The genus was first erected by Carl Linnaeus in 1753, with the most popular species, C. variegatum, being formally classified by Adrien Laurent de Jussieu in 1824. The common name, Croton, is derived from the Greek word for tick (κρότος (krótos)), that refers to some of the species' shaped seeds. The genus, Croton, should not be confused with Codiaeum, despite their similar names and growth patterns.
15° - 27°C (59° - 80°F)
H1a (Hardiness Zone 13) - Must be grown indoors or under glass all year round. Never allow temperatures to dip below 15℃ with sudden fluctuations as permanent damage may occur in the likes of stunted growth, yellowing foliage & leaf loss.
Over 1m in height and 0.5m in width once they reach maturity. The ultimate height will take between 5 - 10 years to achieve, with 5cm of new growth per season.
Remove yellow or dying leaves, and plant debris to encourage better-growing conditions. While pruning, always use clean scissors or shears to reduce the chance of bacterial and fungal diseases. Never cut through yellowed tissue as this may cause further damage in the likes of diseases or bacterial infections. Remember to make clean incisions as too-damaged wounds may shock the plant, causing weakened growth and a decline in health.
Via Seed, Stem or Petiole Cuttings (difficult).
Stem & Eye Cuttings (Difficult) - This method of propagation is troublesome without the aid of bottom-heat and a controlled environment. Choose the healthiest, most established stems that are wooded, yet still juvenile enough to bend slightly, being just thicker than a pencil. Each cutting should only have ONE leaf, and a small portion of the stem to either side of the node. Cut directly below a node using a clean knife to reduce bacteria count. Situate the cutting into moist 'Houseplant' compost, with the only the leaf sticking out of the soil. Blackleg can occur when the bottom wound becomes infected, resulting in propagation failure - typically caused by water-logging or a too-damaged wound. Maintain bright light and evenly moist soil with the avoidance of direct sunlight or cold draughts. Wrap the pot (& foliage) in a transparent bag or within a miniature greenhouse, and provide bottom heat of temperatures above 18°C (54°F). Remove the bag and place into individual 7cm (3 inches) pots once the second new leaf emerges. Follow the same care routines, as mentioned in the article's top half. This method will take up to six months, so patience and the correct environment are paramount for success!
Petiole Cuttings (Moderate) - This form of cuttings is best done in late spring, from an established plant that isn't displaying signs of stress. Although using undamaged leaves that are shed by the plant are acceptable, manually-pruned leaves that are halfway down hold the best success rates. While using a clean pair of scissors, cut the petiole (the area between the leaf & stem) as close to the stem as possible. Immediately place the cutting in lukewarm water and replace the water each week to maintain adequate hygiene. It should take around five weeks to root, and once the roots are approximately a fifth of the leaf's size, set the cuttings into a 'Houseplant' labelled potting mix and an 8cm pot. Wrap the pot (& foliage) in a transparent bag or within a miniature greenhouse, and provide bottom heat of temperatures above 18°C (54°F). Remove the bag once the second new leaf emerges and follow the same care routines, as mentioned in the article's top half.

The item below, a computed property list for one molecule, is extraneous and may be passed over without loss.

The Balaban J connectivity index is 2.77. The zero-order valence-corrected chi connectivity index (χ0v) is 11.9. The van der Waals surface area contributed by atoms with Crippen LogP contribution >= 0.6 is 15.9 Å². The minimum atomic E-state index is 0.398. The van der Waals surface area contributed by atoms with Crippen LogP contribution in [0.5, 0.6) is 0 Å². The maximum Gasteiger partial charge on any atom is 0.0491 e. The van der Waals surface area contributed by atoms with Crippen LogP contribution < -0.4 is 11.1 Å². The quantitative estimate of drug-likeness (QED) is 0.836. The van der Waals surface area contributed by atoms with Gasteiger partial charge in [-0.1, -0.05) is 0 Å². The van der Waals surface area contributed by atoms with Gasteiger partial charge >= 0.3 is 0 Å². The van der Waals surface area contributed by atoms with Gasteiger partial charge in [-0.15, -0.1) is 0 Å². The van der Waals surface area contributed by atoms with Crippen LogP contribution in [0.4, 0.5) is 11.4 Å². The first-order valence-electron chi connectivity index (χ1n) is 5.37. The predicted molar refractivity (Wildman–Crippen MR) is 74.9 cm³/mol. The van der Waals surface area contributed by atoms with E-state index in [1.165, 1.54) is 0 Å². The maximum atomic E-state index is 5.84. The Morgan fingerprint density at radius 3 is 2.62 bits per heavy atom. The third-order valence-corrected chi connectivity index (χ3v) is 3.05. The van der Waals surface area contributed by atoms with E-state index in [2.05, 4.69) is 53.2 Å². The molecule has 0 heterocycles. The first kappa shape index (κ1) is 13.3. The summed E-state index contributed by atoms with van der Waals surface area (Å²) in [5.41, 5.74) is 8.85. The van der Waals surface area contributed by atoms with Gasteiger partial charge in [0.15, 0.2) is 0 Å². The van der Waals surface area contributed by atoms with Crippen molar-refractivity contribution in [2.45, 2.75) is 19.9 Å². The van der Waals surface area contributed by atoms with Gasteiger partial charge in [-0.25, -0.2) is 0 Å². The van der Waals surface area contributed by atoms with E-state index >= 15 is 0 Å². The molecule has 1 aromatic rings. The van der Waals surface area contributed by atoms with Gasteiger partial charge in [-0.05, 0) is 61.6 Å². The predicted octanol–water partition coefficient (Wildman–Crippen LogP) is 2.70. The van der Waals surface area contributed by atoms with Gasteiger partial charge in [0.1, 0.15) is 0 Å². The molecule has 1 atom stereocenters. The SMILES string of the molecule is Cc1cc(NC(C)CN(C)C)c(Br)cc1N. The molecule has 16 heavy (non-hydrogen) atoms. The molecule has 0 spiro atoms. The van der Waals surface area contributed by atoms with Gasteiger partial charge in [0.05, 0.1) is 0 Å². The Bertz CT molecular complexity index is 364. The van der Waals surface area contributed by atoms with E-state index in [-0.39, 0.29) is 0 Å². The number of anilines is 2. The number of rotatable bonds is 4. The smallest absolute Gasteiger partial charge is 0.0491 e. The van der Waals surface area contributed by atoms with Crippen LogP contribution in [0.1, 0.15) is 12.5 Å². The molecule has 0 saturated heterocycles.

Crotons are perennials, producing small star-shaped flowers during the summer that can last up to a week. The flowers, which are developed on the tips of each stem, are somewhat uninspiring and therefore is predominantly grown for its striking foliage.
Repot every two years in spring, using a 'Houseplant' labelled compost and the next sized pot with adequate drainage. Hydrate the plant 24hrs before tinkering with the roots to prevent the risk of transplant shock. For those that are situated in a darker location, add a thin layer of small grit in the pot's base to improve drainage and downplay over-watering. Click here for a detailed step-by-step guide on transplantation, or via this link to learn about repotting with root rot.
Book a 1-to-1 video call with Joe Bagley if you'd like a personal guide to repotting your houseplant. This will include recommending the right branded-compost and pot size, followed by a live video call whilst you transplant the specimen for step-by-step guidance and answer any further questions!
Keep an eye out for mealybugs, spider mites, scale, thrips, whitefly & root mealybugs that'll locate themselves in the cubbyholes and undersides of the leaves, with the exception of the latter in the soil. Common diseases associated with Crotons are root rot, leaf-spot disease, botrytis, rust, powdery mildew & southern blight - click here to learn more about these issues.
If the specimen has dry white crusty patches on its foliage or stem, this is its sap, commonly caused by damage via touch.
This plant is classified as poisonous; if parts of the plants are eaten, vomiting, nausea and a loss of appetite could occur. Consumption of large quantities must be dealt with quickly; acquire medical assistance for further information. The sap can also cause dermatitis and skin allergy to sensitive individuals, so be sure to wear gloves when handling.